Stories, updates, insights, and original analysis from The Planetary Society.
The second Mars Exploration Rover -- Opportunity -- Spirit's identical twin -- is approaching the atmosphere of Mars and is expected to land on the Red Planet tonight around 9:06 p.m. Pacific Standard Time.
Spirit 'phoned home' this morning and returned some good engineering data, but the Mars rover remains in
Something is wrong with Spirit, but what exactly it is -- and just how serious it is -- the Mars Exploration Rover team isn't sure.
Spirit got off to a running start this week, using three of the four instruments on her robotic arm to study a patch of Martian soil, and the football-sized rock Adirondack.
Spirit ventured out yesterday, driving nearly 10 feet (about 3 meters) to its first target -- a football-sized rock that scientists have dubbed Adirondack. Meanwhile, Spirit's twin, Opportunity, successfully completed its first trajectory correction maneuver (TCM) in four months.
Spirit has extended her robotic arm for the first time to examine a patch of fine-grained Martian soil, and joined forces with the European Space Agency's Mars Express to successfully conduct the first-ever, international, coordinated observation of the planet's atmosphere.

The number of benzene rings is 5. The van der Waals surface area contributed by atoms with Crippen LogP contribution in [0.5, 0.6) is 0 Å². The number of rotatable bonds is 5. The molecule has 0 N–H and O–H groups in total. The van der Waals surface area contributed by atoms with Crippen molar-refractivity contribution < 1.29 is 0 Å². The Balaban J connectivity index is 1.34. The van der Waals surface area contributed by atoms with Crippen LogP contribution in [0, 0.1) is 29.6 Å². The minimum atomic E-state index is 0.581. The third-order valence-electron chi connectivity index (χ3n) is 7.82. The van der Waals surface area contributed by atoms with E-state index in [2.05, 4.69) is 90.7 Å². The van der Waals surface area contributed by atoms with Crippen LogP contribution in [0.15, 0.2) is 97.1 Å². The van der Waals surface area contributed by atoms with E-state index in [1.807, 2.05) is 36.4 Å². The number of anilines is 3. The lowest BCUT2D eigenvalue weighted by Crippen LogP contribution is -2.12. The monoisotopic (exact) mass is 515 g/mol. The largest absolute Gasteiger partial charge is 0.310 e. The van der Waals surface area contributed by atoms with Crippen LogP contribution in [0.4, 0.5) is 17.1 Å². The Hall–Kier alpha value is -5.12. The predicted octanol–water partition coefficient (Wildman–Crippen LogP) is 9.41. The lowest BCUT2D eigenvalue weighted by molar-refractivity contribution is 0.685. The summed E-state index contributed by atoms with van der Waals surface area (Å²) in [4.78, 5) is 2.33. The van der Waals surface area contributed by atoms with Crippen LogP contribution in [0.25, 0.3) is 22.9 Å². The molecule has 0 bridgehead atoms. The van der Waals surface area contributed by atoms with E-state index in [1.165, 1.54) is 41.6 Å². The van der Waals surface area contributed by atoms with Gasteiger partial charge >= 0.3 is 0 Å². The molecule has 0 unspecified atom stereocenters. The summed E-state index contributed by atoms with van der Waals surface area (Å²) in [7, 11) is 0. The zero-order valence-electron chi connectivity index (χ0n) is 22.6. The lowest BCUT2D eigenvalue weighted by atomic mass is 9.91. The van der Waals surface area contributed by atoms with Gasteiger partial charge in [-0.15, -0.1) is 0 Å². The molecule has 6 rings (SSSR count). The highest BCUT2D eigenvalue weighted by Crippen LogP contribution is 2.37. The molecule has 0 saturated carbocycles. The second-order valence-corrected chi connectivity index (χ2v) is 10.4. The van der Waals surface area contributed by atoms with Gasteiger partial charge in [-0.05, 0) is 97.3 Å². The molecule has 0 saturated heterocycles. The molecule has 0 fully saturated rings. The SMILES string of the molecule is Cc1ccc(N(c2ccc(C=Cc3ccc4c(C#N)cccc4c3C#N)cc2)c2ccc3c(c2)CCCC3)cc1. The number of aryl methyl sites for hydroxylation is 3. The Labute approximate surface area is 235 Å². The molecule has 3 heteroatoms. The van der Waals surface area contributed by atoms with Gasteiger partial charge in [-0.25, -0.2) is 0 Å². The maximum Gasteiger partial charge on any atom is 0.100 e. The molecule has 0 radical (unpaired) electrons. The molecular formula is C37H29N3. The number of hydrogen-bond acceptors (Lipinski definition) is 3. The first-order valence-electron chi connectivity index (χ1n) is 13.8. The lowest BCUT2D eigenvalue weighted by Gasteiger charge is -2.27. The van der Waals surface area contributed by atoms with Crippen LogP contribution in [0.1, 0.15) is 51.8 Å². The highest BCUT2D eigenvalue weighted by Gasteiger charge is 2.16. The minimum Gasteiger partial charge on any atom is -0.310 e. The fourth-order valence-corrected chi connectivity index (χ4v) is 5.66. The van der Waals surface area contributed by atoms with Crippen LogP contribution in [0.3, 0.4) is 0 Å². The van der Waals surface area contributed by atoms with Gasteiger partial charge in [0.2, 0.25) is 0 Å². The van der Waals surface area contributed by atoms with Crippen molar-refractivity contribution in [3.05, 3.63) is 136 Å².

Spirit gets 6 wheels on soil. For some of the team members, this was the real landing.
Spirit is ready to roll.
As Earthlings slept last night, Spirit completed the first part of a three-part maneuver that will take her down the ramp and onto the Martian surface early Thursday morning Earth time.
As Spirit slept soundly after another near-perfect day of picture taking, science gathering, and data relays from Mars, NASA released the first color 360-degree panorama postcard it sent home.
Spirit is up -- standing at full height on all six wheels -- and is ready to roll off the lander heading west by northwest, probably sometime early Thursday morning Earth time, according to the latest plan.
Spirit continues to return
If a Hollywood screenwriter had crafted the scenes for the last few days of the Spirit Mission Team at JPL as they really happened -- success after success, triumphant image after triumph he or she would be out of a job.
With additional data due later today and early tomorrow morning, the mission team is hoping to receive and piece together the first color picture perfect panoramic postcard -- from the PanCam, a high resolution stereo vision camera -- for the briefing tomorrow.
Spirit spent a quiet, cold night in Gusev Crater, and woke up to return streams of new data, including more black and white 'postcards' from Mars.
Spirit – the first of NASA's two robot geologists en route to the red Planet -- is “in “excellent” health, NASA and JPL scientists reported at a news briefing at JPL this afternoon, and the countdown to touch down on the Red Planet has begun.
Home. Family. This will be Voyager's enduring legacy: It has changed forever the feelings raised by those words. Through its robotic eyes we have learned to see the solar system as our home. Through its portraits of the planets we know that they are part of our family. Apollo astronauts showed us a tiny Earth alone in the blackness of space. Now, with these images, Voyager has shown us that Earth is not really alone. Around our parent Sun orbit sibling worlds, companions as we travel through the Galaxy.